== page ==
FF vows to block law allowing top-up of minister's wage
Fianna Fáil has warned that it will block legislation aimed at topping up Mary Mitchell O'Connor's TD salary to reflect her new 'super-junior' minister role.
The revelation that the law will have to be changed to allow for a €16,288-a-year allowance on top of the minister of State salary of €124,439 has provoked a storm of controversy. Thomas Byrne, Fianna Fáil's education spokesman, said the Government never consulted with his party over the appointment of an extra 'super-junior' minister to Cabinet and it came as a "considerable shock" to the party.
He added: "If there's legislation required in relation to pay, then we're not in a position to support it".
Meanwhile, a senior Fianna Fáil source said: "Two super juniors is quite adequate and it is not up to the Dáil to pass legislation to solve an internal Fine Gael demotion/promotion issue."
Under existing laws, a maximum of two ministers of State at the Cabinet table are entitled to an additional allowance to their salary.
Incumbent 'super juniors' - Defence Minister Paul Kehoe and Independent Alliance Disabilities Minister Finian McGrath - already fill such roles.
Taoiseach Leo Varadkar demoted Ms Mitchell O'Connor from the senior Jobs portfolio and initially offered her a job with responsibility for equality and law reform.
When she expressed upset at this, Mr Varadkar offered her the post of junior minister for higher education.
A spokesman for Mr Varadkar last night said: "Minister Mary Mitchell O'Connor will receive the same salary as any other minister of State in attendance at Cabinet." He also said: "It's not a salary increase."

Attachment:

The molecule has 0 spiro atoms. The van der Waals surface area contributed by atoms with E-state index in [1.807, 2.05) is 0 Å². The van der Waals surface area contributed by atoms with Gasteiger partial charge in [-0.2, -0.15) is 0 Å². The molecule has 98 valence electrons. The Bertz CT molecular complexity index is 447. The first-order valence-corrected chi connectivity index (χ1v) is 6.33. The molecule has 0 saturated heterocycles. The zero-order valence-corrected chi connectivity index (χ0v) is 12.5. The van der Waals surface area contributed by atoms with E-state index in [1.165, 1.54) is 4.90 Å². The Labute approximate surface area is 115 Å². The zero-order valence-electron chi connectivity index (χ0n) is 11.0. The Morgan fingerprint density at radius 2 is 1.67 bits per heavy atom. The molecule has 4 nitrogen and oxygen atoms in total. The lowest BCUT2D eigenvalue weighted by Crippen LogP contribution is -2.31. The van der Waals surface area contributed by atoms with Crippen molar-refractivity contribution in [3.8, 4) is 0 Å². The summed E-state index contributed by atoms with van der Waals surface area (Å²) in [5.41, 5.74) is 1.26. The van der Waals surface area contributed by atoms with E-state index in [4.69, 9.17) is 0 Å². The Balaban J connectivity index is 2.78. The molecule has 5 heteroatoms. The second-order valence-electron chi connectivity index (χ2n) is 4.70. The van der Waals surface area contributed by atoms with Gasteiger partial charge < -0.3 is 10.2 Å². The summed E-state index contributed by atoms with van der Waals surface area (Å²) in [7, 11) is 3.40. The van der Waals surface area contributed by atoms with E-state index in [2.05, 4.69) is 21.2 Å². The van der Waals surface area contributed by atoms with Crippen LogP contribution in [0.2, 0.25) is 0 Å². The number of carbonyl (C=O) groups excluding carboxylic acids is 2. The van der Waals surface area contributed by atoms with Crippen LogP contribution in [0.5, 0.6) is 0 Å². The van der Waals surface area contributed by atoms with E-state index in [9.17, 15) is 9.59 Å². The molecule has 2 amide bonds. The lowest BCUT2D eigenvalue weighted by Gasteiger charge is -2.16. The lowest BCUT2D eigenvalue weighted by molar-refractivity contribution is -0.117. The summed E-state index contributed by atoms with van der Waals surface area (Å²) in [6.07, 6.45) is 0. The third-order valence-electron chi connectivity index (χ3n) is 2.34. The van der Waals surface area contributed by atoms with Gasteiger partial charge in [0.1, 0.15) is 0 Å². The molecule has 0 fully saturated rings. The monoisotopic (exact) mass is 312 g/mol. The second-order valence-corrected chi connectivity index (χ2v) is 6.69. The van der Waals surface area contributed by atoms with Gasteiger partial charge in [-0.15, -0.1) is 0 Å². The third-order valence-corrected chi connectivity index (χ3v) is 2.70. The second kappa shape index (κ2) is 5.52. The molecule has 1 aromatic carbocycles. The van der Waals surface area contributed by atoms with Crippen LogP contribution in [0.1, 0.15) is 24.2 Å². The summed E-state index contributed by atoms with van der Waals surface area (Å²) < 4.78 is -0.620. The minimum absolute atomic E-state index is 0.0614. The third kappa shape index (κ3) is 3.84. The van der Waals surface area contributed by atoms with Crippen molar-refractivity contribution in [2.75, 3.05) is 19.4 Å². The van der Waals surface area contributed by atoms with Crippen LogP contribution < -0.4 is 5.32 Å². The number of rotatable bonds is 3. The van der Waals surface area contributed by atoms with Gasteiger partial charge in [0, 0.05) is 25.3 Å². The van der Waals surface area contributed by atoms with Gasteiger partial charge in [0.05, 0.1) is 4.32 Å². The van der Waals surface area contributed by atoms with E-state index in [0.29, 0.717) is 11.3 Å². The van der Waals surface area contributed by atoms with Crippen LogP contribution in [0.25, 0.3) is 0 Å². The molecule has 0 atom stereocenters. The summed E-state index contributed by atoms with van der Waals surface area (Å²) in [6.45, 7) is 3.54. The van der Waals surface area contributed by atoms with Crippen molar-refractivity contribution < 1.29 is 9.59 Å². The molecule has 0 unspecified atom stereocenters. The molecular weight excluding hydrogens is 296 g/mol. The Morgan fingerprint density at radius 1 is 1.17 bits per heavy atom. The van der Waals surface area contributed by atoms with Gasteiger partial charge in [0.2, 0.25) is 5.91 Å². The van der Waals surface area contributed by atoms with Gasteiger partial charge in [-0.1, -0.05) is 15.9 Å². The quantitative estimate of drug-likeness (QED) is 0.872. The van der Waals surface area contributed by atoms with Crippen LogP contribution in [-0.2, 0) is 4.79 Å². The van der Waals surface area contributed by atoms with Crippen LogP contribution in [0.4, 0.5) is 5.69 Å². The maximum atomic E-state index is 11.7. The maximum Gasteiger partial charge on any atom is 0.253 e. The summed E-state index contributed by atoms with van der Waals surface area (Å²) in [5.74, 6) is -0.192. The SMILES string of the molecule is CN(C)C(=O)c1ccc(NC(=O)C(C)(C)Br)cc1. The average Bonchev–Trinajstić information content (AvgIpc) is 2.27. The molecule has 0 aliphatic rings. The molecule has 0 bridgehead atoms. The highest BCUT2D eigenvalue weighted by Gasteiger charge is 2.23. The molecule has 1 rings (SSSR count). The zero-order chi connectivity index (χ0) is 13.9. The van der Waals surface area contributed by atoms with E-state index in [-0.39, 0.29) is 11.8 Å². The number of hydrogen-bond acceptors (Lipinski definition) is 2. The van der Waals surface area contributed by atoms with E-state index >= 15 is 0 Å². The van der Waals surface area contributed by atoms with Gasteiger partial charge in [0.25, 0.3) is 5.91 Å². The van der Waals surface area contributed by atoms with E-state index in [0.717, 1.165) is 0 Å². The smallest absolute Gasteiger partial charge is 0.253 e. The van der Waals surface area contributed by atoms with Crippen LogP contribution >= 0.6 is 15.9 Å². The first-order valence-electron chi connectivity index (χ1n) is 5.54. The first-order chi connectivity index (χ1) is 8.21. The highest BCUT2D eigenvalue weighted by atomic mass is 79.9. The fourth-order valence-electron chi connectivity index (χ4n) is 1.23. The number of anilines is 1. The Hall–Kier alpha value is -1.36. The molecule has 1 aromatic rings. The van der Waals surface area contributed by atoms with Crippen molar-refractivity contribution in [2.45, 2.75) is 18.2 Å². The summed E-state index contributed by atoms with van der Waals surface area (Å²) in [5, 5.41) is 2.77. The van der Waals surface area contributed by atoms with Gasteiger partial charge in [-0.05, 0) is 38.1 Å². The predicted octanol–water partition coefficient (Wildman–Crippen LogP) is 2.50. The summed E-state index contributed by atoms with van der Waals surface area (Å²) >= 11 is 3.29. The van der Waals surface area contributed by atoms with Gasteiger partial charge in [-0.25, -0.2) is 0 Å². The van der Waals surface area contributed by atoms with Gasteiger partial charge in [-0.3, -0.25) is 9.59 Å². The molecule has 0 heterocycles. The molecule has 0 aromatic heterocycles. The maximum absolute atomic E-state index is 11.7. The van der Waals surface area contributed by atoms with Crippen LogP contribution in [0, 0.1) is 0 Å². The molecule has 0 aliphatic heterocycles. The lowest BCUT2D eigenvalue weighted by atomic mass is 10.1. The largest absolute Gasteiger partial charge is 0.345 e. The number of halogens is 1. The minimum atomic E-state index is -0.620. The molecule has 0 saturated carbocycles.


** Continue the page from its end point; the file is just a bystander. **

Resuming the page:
Public Expenditure Minister Paschal Donohoe confirmed that new legislation was required for an extra allowance to be paid to a super-junior minister but said "any matter of legislation is a long way down the road".
He told RTÉ Radio that other laws were being prioritised. He defended Ms Mitchell O'Connor, saying that the former school principal has had a "life-long career and passion for education" and he can think of "few people who will be better qualified" for the role.
Mr Donohoe said Ms Mitchell O'Connor is focusing on her new job, adding: "I think matters in relation to her own wages are the last thing on her mind at the moment."
Separately Mr Byrne said his party wanted "absolute clarity" on whether or not Ms Mitchell O'Connor would be delegated full powers for higher education.
Mr Byrne said he would be writing to both Education Minister Richard Bruton and to Ms Mitchell O'Connor to seek further details on this.
In particular, he wants to know who to liaise with in relation to the Technological Universities Bill, which Fianna Fáil has said it will help the Government get through the Oireachtas.
A Department of Education spokesman said that a delegation of functions order must be drawn up and that "this will be done as quickly as possible" in consultations with Mr Bruton and Ms Mitchell O'Connor.
He said the order would be submitted to Government for approval and published after that.
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